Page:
Everyday factors can make a big difference in a person’s current and future health risks and needs, we’re learning in the COVID-19 pandemic, detailed in a new Welltok research report, Social Determinants of Health Matter: Voice of the Consumer.
“The current public health crisis underscores the importance of leveraging SDOH as a way to effectively provide timely, relevant support that is truly going to make a difference for people’s total wellbeing,” Bob Fabbio, Welltok’s CEO, explained in a press release. “It’s not only about predicting high-risk individuals, but also those that may be feeling isolated, financially insecure or emotionally unstable that need help. People are lost and looking for personalized support and information from organizations they trust,” which provided context for company’s report.
For definition, the first graphic comes out of my book, HealthConsuming: From Health Consumer to Health Citizen, from chapter 7: “ZIP Codes, Genetic Codes, Food and Health.”
This part of HealthConsuming delves into the impacts of each of our every day lives, environments, personal choices and socioeconomic factors that shape our health and well-being even more than our genetic endowment at-birth does.
Welltok explored U.S. adults’ perspectives on social determinants, first finding that most people under-estimate the impacts of SDoH factors on health status.
Consumers estimated that lifestyle and environment contributed roughly one-half to health, versus the 80% shown in the foundational research — a large over-estimate on the power of medical care and our inherent genetic make-up.
Welltok then found that people under-estimate specific daily life-flows that can negatively erode health and well-being, like the length of time one commutes to a job, or social connections that bolster feelings of belonging in a community. (FYI loneliness has been found to be at least as harmful to health as smoking a pack of cigarettes — discussed here in Health Populi, and in this terrific essay in Scientific American].
In the past year, Americans have felt increasing stress, financial concerns and growing debt, job changes, and other stressors that impact health.
Welltok points out that patients-as-health consumers increasingly recognize the connections between financial, mental/emotional and social health on physical health, seeking support across all of these dimensions. This bar chart comes from a Welltok study published last year on the kind of support health consumers seek across their life-flows, from sleep and exercise to stress and financial management.
Interviews for the SDoH study were conducted among 2,000 U.S. adults in January 2020, just before the COVID-19 pandemic emerged in media reports.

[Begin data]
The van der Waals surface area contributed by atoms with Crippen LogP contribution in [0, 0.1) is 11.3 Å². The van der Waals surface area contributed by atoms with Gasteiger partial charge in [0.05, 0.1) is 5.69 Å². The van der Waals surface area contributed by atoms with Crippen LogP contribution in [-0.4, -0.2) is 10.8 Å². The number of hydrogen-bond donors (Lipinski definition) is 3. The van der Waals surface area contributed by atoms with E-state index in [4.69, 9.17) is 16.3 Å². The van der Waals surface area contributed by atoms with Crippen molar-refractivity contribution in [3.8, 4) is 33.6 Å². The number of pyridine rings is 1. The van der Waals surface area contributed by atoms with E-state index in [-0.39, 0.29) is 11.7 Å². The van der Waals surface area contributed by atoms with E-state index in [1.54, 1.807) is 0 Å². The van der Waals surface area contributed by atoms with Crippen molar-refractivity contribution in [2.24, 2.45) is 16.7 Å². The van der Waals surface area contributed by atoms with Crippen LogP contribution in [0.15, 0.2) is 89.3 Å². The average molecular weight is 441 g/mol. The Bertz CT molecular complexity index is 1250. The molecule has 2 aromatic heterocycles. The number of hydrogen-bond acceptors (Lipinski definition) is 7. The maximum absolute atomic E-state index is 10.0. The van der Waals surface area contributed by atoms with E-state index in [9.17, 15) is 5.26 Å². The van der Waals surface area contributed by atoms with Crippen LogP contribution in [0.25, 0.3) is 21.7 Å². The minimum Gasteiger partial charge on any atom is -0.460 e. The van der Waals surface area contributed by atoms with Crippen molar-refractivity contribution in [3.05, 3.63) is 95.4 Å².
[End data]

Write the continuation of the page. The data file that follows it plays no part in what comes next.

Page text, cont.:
Health Populi’s Hot Points: We’re all now living in the current COVID-19 pandemic era, a great leveler across all socioeconomic strata. The pandemic has also made the world “flat,” spanning our fellow and sister health citizens across the globe, albeit in different time zones and seasons.
In the U.S., Welltok identified some big obstacles keeping us from improving our health, shown in the blue list. Lack of motivation, access to and cost of healthy foods, and the cost of healthcare services ranked in the top 3 barriers to making our health.
In the COVID-19 pandemic, these 3 barriers are even more challenging as millions of people have lost jobs (and as a result, many losing health insurance), feeling discombobulated in the #StayHome era (whether working at home or not), and of course, challenged to eat healthily without open access to grocery stores. Furthermore, the rate of exercise is down, exacerbating healthy lifestyles we might have lived out before the coronavirus disrupted our normal daily flows.
Welltok recommends that health care ecosystem leaders — health plans, providers, pharma and other organizations — collaborate and leverage SDoH data to identify people at-risk for factors that erode health and, in the COVID-19 pandemic, place patients in harm’s way of the virus.
Technology platforms can help communicate and “meet” with patients where they live — via phones (whether smartphones or texting ones) and broadband networks, connecting people with local community resources and care.
The COVID-19 pandemic reminds us the power of connectivity, data, and empathy. While it’s painful in real-time in so many ways, we have the opportunity to come out of the pandemic with the learnings that inform and motivate us to make health care delivery, financing and engagement so much more human, humane, effective and collaborative.